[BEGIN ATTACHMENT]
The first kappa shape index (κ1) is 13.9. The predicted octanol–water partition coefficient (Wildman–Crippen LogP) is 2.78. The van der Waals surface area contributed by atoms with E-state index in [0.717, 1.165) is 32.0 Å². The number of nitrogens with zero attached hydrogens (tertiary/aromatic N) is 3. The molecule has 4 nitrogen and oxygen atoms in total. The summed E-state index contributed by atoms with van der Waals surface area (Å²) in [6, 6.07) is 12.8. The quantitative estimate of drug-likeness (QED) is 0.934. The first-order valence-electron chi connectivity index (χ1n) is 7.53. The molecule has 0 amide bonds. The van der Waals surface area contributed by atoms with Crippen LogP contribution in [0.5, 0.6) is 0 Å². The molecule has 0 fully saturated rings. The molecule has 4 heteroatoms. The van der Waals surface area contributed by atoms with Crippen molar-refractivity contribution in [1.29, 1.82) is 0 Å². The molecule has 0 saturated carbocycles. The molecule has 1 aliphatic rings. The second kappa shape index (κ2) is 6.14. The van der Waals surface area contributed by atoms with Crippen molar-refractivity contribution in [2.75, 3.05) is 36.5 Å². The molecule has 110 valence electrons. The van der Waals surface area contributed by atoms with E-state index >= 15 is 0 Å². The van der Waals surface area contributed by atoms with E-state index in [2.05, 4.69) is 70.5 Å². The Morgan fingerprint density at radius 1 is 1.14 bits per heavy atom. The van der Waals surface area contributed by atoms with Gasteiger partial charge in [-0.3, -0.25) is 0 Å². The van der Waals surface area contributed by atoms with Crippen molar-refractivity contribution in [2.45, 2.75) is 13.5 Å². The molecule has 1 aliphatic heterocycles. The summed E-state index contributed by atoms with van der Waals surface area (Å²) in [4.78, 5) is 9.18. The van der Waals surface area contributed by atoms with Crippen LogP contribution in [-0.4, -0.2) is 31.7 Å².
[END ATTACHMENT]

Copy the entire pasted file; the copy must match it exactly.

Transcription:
The first kappa shape index (κ1) is 13.9. The predicted octanol–water partition coefficient (Wildman–Crippen LogP) is 2.78. The van der Waals surface area contributed by atoms with E-state index in [0.717, 1.165) is 32.0 Å². The number of nitrogens with zero attached hydrogens (tertiary/aromatic N) is 3. The molecule has 4 nitrogen and oxygen atoms in total. The summed E-state index contributed by atoms with van der Waals surface area (Å²) in [6, 6.07) is 12.8. The quantitative estimate of drug-likeness (QED) is 0.934. The first-order valence-electron chi connectivity index (χ1n) is 7.53. The molecule has 0 amide bonds. The van der Waals surface area contributed by atoms with Crippen LogP contribution in [0.5, 0.6) is 0 Å². The molecule has 0 fully saturated rings. The molecule has 4 heteroatoms. The van der Waals surface area contributed by atoms with Crippen molar-refractivity contribution in [1.29, 1.82) is 0 Å². The molecule has 0 saturated carbocycles. The molecule has 1 aliphatic rings. The second kappa shape index (κ2) is 6.14. The van der Waals surface area contributed by atoms with Crippen molar-refractivity contribution in [2.75, 3.05) is 36.5 Å². The molecule has 110 valence electrons. The van der Waals surface area contributed by atoms with E-state index >= 15 is 0 Å². The van der Waals surface area contributed by atoms with E-state index in [2.05, 4.69) is 70.5 Å². The Morgan fingerprint density at radius 1 is 1.14 bits per heavy atom. The van der Waals surface area contributed by atoms with Gasteiger partial charge in [-0.3, -0.25) is 0 Å². The van der Waals surface area contributed by atoms with Crippen molar-refractivity contribution in [2.45, 2.75) is 13.5 Å². The molecule has 1 aliphatic heterocycles. The summed E-state index contributed by atoms with van der Waals surface area (Å²) in [4.78, 5) is 9.18. The van der Waals surface area contributed by atoms with Crippen LogP contribution in [-0.4, -0.2) is 31.7 Å².